We Want to Do More Than Survive

Title: We Want to Do More Than Survive

Author: Bettina Love

Overview: Part biography and part critique of the US educational system. This highlighted a lot of important and often overlooked aspects of life for BIPOC youth in America. She calls attention to points that seem “fair” on the surface but the end result of which is obviously biased to a significant degree. Well worth the read. Thank Kirsten Thornton for the recommendation.


  • Male doctors make about $20,000 more per year than female doctors.3 White male doctors make about $65,000 more than Black male doctors. Black female doctors make $25,000 less than White female doctors.4 White male, Black male, and White female doctors all make more than Black female doctors. Black female doctors are paid less because of their race and their gender. Their pay is not an indication of skill level or education; it is an example of the intersections of discrimination.
  • Black girls are suspended at a rate that is six times higher than that of their White female peers. In 2012, in New York City, fifty-three Black girls were expelled compared with zero White girls. In every state in America, Black girls are more than twice as likely to be suspended from school as White girls. And darker-skinned Black girls are suspended at a rate that is three times greater than those with lighter skin.
  • words of Michael Hames-García: “The very fact of freedom’s incompleteness (no one is free so long as others remain unfree) necessitates action directed at changing society. Freedom, therefore, is ultimately a practice, rather than a possession or a state of being.”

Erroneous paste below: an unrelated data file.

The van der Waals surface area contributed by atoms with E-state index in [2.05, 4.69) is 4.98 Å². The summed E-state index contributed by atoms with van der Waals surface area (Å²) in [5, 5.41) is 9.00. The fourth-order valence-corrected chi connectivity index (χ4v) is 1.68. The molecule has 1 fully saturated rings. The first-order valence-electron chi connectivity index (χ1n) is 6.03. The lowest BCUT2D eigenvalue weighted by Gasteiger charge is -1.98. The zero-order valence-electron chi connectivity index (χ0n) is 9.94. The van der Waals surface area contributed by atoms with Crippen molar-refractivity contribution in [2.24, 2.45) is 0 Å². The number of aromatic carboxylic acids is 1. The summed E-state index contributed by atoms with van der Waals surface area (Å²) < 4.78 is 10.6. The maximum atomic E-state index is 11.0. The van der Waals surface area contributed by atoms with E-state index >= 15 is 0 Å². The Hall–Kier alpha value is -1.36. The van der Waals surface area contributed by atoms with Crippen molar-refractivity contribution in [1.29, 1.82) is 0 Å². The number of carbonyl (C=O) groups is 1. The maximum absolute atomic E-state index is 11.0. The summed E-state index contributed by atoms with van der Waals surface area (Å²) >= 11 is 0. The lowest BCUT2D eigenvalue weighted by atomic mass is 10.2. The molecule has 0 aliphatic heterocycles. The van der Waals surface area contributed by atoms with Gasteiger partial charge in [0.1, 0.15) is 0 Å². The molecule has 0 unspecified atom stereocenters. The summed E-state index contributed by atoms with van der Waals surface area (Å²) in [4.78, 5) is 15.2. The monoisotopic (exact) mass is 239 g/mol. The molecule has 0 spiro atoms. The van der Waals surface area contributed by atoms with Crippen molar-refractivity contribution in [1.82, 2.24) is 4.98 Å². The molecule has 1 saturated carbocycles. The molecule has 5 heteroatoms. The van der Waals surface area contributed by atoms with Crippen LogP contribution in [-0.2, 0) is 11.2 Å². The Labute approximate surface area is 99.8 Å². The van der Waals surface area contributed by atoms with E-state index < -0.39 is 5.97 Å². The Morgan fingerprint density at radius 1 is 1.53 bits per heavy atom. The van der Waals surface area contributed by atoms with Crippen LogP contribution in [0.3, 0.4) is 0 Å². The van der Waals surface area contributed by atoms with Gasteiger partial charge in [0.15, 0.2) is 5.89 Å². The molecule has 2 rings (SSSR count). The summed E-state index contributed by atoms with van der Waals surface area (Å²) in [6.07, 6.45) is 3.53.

• The four major testing companies—Pearson Education, Educational Testing Service, Houghton Mifflin Harcourt, and McGraw-Hill—make $2 billion a year in revenue while spending $20 million a year lobbying for more mandated student assessments.16 Prisons bring in $70 billion a year in revenue, and its industry spends $45 million a year lobbying to keep people incarcerated and for longer sentences.17
  • Abolitionist teaching is refusing to take part in zero-tolerance policies and the school-to-prison pipeline. Demanding restorative justice in our schools as the only schoolwide or districtwide approach to improving school culture. Refusing the idea that children do not need recess and insisting that all children need to play. Abolitionist teaching ensures that students feel safe in schools and that schools are not perpetrators of violence toward the very students they are supposed to protect. Abolitionist teaching is calling out your fellow teachers who degrade and diminish dark children and do not think dark children matter—we must demand that they leave the profession; we have to call them out. Abolitionist teaching stands in solidarity with parents and fellow teachers opposing standardized testing, English-only education, racist teachers, arming teachers with guns, and turning schools into prisons. Abolitionist teaching supports and teaches from the space that Black Lives Matter, all Black Lives Matter, and affirms Black folx’ humanity.
  • Teachers who say they are deeply concerned about social justice or that they “love all children” but cannot say the words “Black Lives Matter” have no real understanding of what social justice is and what it truly means to love, find joy, and appreciate their students and their students’ culture.